The Irwin Family Has Treated More Than 90,000 Animals Injured In The Australian Bushfires

Dozens upon dozens of animals have been caught up in the devastation that is Australia’s bushfires. Millions have died as a result of the flames, and even more are fighting for their lives amid the destruction of their natural habitat.

University of Sydney ecologists have recently estimated that in the past three months, around 480 million animals have most likely perished.

Rescue efforts have also been putting a major strain on local charities and zoos. Bindi Irwin, the daughter of Steve Irwin, has revealed that both she and the staff at the Australia Zoo, have been treating a record number of injured and traumatized animals.

The 21-year-old posted on Instagram, “With so many devastating fires within Australia, my heart breaks for the people and wildlife who have lost so much. I wanted to let you know that we are SAFE. There are no fires near us @AustraliaZoo or our conservation properties. Our Wildlife Hospital is busier than ever though, having officially treated over 90,000 patients. My parents dedicated our Australia Zoo Wildlife Hospital to my beautiful grandmother. We will continue to honor her by being Wildlife Warriors and saving as many lives as we can.”

This post follows in the wake of a distressing video that shows dozens of kangaroos fleeing for their lives in the face of the bush fires.

Kangaroos appear to be fleeing from the bush fires

Video showed kangaroos running in an open field, away from the bushfire and smoke in Australia.Video credit: Mitchell Lyons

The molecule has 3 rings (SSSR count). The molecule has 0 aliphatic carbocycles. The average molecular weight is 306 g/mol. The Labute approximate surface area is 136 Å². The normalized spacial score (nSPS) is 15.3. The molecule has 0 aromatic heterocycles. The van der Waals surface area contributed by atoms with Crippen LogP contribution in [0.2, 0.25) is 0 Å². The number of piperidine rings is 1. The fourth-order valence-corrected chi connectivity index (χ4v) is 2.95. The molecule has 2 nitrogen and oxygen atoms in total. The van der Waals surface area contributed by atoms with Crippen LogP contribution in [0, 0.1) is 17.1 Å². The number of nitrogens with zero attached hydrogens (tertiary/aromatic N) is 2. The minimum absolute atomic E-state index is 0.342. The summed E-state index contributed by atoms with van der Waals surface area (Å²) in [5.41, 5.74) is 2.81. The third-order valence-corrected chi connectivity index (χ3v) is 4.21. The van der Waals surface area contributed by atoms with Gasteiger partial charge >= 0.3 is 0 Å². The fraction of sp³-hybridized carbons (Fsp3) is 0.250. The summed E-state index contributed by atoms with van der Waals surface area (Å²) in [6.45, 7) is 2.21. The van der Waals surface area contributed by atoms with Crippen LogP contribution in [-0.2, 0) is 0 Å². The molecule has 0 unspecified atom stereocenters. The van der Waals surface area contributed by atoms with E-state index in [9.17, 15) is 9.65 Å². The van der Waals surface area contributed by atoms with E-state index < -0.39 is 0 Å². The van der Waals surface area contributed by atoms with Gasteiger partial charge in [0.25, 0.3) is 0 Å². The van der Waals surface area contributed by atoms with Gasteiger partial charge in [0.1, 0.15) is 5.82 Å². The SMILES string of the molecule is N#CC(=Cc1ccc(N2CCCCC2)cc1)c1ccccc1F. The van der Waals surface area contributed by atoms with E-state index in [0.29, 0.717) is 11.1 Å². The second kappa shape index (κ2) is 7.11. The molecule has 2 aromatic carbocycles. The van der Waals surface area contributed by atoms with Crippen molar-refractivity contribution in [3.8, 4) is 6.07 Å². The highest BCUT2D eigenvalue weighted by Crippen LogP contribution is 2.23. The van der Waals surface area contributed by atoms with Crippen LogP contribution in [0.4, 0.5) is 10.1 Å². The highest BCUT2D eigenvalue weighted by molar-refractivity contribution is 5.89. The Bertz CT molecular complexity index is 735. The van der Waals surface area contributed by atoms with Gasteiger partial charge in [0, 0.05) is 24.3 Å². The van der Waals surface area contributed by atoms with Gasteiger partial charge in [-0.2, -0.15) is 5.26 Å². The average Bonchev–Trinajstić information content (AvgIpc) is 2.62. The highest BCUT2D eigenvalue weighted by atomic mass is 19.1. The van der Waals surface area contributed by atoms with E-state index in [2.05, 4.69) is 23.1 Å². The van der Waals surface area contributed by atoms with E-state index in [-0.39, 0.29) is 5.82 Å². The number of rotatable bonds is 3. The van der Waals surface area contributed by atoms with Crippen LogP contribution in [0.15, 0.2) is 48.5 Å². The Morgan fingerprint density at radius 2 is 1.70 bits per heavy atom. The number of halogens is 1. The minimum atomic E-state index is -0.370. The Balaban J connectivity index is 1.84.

Posted by WCYB on Monday, January 6, 2020

The kangaroos are seeing on the grasslands near the New South Wales village of Bredbo, desperately searching for a safe passage to escape the flames.

Mitchell Lyons, the one who captured the heart-breaking moment, commented, “Look, they don’t know which way to run from cars, but they sure know which way to run from the fire.”

According to Lyons, the closest bush fire was roughly six miles away from the land where the kangaroos were hopping over, so he believes that they were coming out “to stop for a drink.”

While wildlife rescue services have managed to help save some of the kangaroos and treat them for burns on their feet pads, there are many wildlife experts who have estimated that millions of animals have been killed by the bush fires ravaging Australia.

View this post on Instagram

Blossom the possum was admitted to the #AustraliaZoo Wildlife Hospital after being caught in one of the bushfires burning in other parts of Queensland. We have such an incredible team who work day and night to protect gorgeous animals like Blossom. Devastatingly this beautiful girl didn’t make it even after working so hard to save her life. I want to thank you for your kind words and support. This is the heart-wrenching truth, every day is a battle to stand up and speak for those who cannot speak for themselves. Now more than ever we need to work together to make a difference and protect our Mother Earth. For more on how you can become a Wildlife Warrior visit 💙🙏🏼

A post shared by Bindi Irwin (@bindisueirwin) on

There are many species who have been affected, such as kangaroos, koalas, wallabies, possums, wombats, and echidnas. But the koalas are believed to be the ones most affected, with an estimated 30% of just one koala colony on the country’s northeast coast thought to have perished.

Besides the dangers posed by the fires themselves, the inferno has also caused hazardous levels of smoke to be released into the air – even affecting people hundreds of miles away!

On New Year’s Day, readings at one Australian Capital Territory clocked an air quality index reading at a shocking 4,650. To put it into perspective, when the AQI goes above 200, that is already considered dangerous.

The reading from Monash was much, much higher than other cities around the world with poor air quality like Delhi and Kolkata – who only register in the 400s. In other places in the Australian Capital Territory, Civic registered 3,436 and Florey was at 3,508.

All our prayers are with the animals of Australia right now.

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